The one thing I really remember was how incredibly stiff it was when trying to mix the hardener in before it started going off. I'm certain i wasted half of the first mix, two or three teaspoons worth sounds about right for the first batch. Down to about one afterwards. JB Weld is much much thinner in comparison.
Used one of the Devcon metal loaded fillers several times on cast iron some 25 years ago with eminently satisfactory results. Not a slideway unfortunately but a couple of the jobs were baseplates on which things were regularly slid around. As I recall matters there was no picking up or scuffing / scoring due to material being excessively soft.
I was advised that the trick was to avoid feathered edges and thin layers. Couple of jobs were drilling machine tables with the usual collection of "just started" holes. Following advice I drilled them deeper to leave a sharp cylindrical ring in the 1/16" to 2 mm deep range. Worked well once I'd got the knack of kneading the air out when filling. I know of folks who used JB Weld for similar jobs with less than permanent results. Couple or three years before first issue methinks. How much due to JB Weld being less suitable and how much due to simple clean and wipe in methods I know not.
I have seen suggestions that thin dowels, pins or similar in drilled holes be used as up-stands whnere the material is built up above the surface or run to an open edge. Presumably the idea is to reduce any leverage effects on the adhesive join. Peel being the achilles heel of all simple adhesive joins.
|Thread: Habegger DLZF tailstock|
Looks like Schaublin, from which the Habegger was derived, also have a similar fitment on the tailstock.
Back in the day such blind holes were used to hold small quantities of lubricant for centres. Often white lead. The white residue that came out when anointed with brake cleaner seems suggestive.
A loose dibber, basically a steel pin with a small round knob of suitably artistic (or not) shape on top, normally resided in the hole resady to transfer lubricant to the tailstock centre when needed.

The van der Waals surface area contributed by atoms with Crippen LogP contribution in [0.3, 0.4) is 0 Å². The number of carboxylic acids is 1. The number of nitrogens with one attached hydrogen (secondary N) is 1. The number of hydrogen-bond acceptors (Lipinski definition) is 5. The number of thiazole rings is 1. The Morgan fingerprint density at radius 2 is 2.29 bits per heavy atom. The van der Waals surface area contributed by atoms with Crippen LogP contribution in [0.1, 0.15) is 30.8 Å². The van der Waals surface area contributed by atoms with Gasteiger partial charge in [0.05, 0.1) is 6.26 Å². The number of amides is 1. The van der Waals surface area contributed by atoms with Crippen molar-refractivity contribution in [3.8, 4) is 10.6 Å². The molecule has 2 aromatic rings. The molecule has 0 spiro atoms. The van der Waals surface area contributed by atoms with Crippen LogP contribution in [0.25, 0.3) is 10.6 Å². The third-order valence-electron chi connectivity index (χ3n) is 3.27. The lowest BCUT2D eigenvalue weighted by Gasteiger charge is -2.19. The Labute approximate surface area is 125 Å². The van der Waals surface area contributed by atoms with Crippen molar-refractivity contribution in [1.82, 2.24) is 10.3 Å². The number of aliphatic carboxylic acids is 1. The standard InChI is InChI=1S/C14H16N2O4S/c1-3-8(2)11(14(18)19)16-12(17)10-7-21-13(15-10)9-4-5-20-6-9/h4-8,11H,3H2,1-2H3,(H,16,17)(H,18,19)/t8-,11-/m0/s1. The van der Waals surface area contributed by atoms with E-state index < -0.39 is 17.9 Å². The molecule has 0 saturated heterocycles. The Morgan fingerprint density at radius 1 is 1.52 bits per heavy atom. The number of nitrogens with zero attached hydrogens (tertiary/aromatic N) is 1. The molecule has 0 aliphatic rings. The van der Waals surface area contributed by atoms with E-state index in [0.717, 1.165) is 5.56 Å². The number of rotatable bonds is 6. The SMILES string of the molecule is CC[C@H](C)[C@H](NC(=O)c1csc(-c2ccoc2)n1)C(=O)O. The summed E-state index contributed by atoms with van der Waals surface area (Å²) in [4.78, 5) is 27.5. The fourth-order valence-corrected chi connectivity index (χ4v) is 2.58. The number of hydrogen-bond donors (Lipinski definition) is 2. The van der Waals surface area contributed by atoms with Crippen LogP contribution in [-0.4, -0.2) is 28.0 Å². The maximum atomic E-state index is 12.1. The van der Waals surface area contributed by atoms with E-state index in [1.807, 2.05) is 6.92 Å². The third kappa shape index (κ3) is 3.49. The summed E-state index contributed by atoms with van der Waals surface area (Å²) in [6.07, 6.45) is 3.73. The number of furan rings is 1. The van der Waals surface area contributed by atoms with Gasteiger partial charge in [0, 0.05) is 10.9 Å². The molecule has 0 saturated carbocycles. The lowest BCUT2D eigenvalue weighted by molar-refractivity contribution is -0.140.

Looking at the final picture in your post it appears there is indeed a typical form of knob showing above the top rim of the hole. The tailstocks on some of the machines on the Schaublin pages here :- **LINK** also have similar knobs showing.
|Thread: releasing tapers|
I suspect that vibrational effects are much more important in taper release (and initial gripping) than is generally recognised.
I recall the flywheel extractor for the engine on an Acto rotary mower we had maybe 40 years ago. A simple round steel bar, maybe 6 or 8 inches long and 3/4 - 1" ish diameter, screwed on the end of the crankshaft after the flywheel nut was removed. With an assistant applying upwards force by holding the flywheel on opposite sides a sharp rap with an ordinary hammer on the top end made the bar go "Riiing" and the flywheel jump off its taper just like that. No levers involved. Simply held up by hand. As the holder when we first tried youthful Clive was very surprised. So was Dad. So much that we put the thing back on. Verified that it was still totally immobile by conventional means including big pullers, large levers et al and tried again with identical ease. At the time I wondered if there was some magic length and frequency involved but these days I think pretty much any adequately high frequency of vibration would have done. Being a nut welded on a piece of bar the thing was hardly sophisticated!
Getting back to machine tapers I'm probably not the only guy to notice that a dead-blow hammer needs a lot more walloping to shift a taper than an ordinary steel one. Hardly surprising if vibration is involved as dead-blow hammers are all about creating a solid push to shift things with minimal vibration. These days I strangle a club hammer and hit the drawbar on my Bridgeport with a sharp twist of the wrist to release things. Surprised the heck out of a sometime toolmaker friend who was borrowing the machine when my way shifted a stuck R8 with a single rap when a couple of minutes of his efforts with my big dead blow had failed.
My take on the tang issue is that with decent tapers in the spindle and on the drill only a modest push is needed to hold things well enough to start drilling. With the tang stopping rotation any vibration during drilling will act to push the drill harder into the taper. Sufficiently so that it will stay put if cutting conditions cause it to try to pull out. Without the tang the drill will be free to rotate if vibration or pull-out loosens the taper. Once rotation starts its pretty much impossible to stop. I have actually seen this happen with a moderate size drill whose tang had been removed. Said drill had been seriously walloped into place with a hammer and copper block but to no avail.
It usually seems to me when removing a taper drill that its in a lot tighter than initial insertion force plus drilling force. Vibration working things tighter could be why.
|Thread: WHERE ARE THE SHAPER USERS ?|